Since 2011, the Tour of the Basque Country has been back. That is, with the exception of 2020 in which the competition was halted due to the Covid-19 measures. This year's Itzulia Basque Country is April 4-9. The round consists of six stages, one is ridden every day. Below you will find which Dutch cyclists will ride along, and a short description of each stage they will complete.
Dutch cyclists in the Tour of the Basque Country
Eight Dutch cyclists will participate this year. These eight riders are divided over four teams, Jumbo-Visma, Team DSM, Burgos - BH and Trek-Segafredo.
The Jumbo-Visma team:
- Pascal Unicorn
- Robert Gesink
- Milan Father
- Tim Naberman
- Martin Tusveld
- Alexander Miller
- Jesse Ball
- Anthony Tolhoek
The six stages
As mentioned earlier, six stages will be ridden in six days. We list them for you.
Day 1: Hondarribia - Hondarribia (April 4)
The Tour of the Basque Country starts with a 7.5 kilometer ride with 1 climb. It is therefore a shorter route around the city, but with a steep climb it is still a route to be reckoned with. During this route, riders also have the chance to win points for the so-called King of the Mountain or 'King of the Mountain' jersey. This will result in a small time difference in the general classification.
Day 2: Leitza - Viana (April 5)
The distance of the ride on day two immediately makes up for the shorter part on the previous day, as this round almost ticks at 208 kilometers. It is therefore the longest stage of the entire Tour. The terrain makes for a difficult start, with many inequalities. In total there are three climbs, and two sprints. What also makes the race fun to watch is that the difference from the previous day's race will be a few seconds. That makes every second count and at the end of the ride there will be a sprint which will ensure an exciting finish. Wind is expected, which will make it extra difficult.
Day 3: Laudio - Amurrio (April 6)
On the third day of the Tour, a total of 182 kilometers will be cycled. The route consists of 5 climbs and two sprints, and the route can be described in two parts. The first part around Laudio is a bit easier, with less severe conditions. The second half of the route at Amurrio, however, will be a lot tougher. The roads the peloton rides on are narrow with sharp bends. So it will be a battle for the win.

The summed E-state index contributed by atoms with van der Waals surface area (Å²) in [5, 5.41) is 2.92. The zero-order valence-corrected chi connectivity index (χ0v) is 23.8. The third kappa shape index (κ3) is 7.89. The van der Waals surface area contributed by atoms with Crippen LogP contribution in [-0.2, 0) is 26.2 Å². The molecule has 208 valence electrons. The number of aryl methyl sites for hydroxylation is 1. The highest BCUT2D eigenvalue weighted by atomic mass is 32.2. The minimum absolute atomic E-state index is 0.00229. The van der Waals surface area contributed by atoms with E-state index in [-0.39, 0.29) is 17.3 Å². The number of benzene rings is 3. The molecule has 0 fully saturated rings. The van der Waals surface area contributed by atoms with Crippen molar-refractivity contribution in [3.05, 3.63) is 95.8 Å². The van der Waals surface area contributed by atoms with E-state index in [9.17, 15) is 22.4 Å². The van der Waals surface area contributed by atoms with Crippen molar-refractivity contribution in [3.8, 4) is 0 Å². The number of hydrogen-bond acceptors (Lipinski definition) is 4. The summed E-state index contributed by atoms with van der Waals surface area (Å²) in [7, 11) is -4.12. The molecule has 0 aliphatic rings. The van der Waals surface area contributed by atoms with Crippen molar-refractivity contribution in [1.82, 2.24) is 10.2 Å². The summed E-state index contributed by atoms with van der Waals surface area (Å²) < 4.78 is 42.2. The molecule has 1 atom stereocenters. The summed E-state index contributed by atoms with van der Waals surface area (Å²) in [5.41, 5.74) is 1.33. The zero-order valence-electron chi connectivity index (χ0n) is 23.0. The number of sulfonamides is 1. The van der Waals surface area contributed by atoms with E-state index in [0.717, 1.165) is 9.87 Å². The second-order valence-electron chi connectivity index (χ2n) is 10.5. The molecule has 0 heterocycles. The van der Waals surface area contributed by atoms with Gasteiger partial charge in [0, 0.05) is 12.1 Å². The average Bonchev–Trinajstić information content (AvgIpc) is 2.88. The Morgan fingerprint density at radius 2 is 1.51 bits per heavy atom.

Day 4: Vitoria Gasteiz - Ingeteam Parke Zamudio (April 7)
On this day, the race will be exciting from the start. That can just ensure that a leading group is created quite quickly. The 185 kilometer route contains 4 climbs and again two sprints. Towards the end of the race there is a steep climb, where there are many opportunities.
Day 5: Ingeteam Parke Zamudo - Mallabia (April 8)
There are no tough climbs on the penultimate day of the Tour, but the 164-kilometer route is full of elevation changes. So it will still be a lot of effort for the drivers. In addition, the weather conditions in this area can be turbulent, which also contributes to the difficulty level. The last kilometer is not on flat ground either, but the road rises slightly, which will make the finish difficult. In total there are 5 climbs and two sprints.
Day 6: Eibar-Arrate (April 9)
This last stage of the Tour of the Basque Country has earned the nickname 'Queen stage' due to its high level of difficulty. It is therefore a worthy ride to close the Ronde. There are seven tough climbs and two sprints, spread over 136 kilometers. It will be a challenge to win the ride.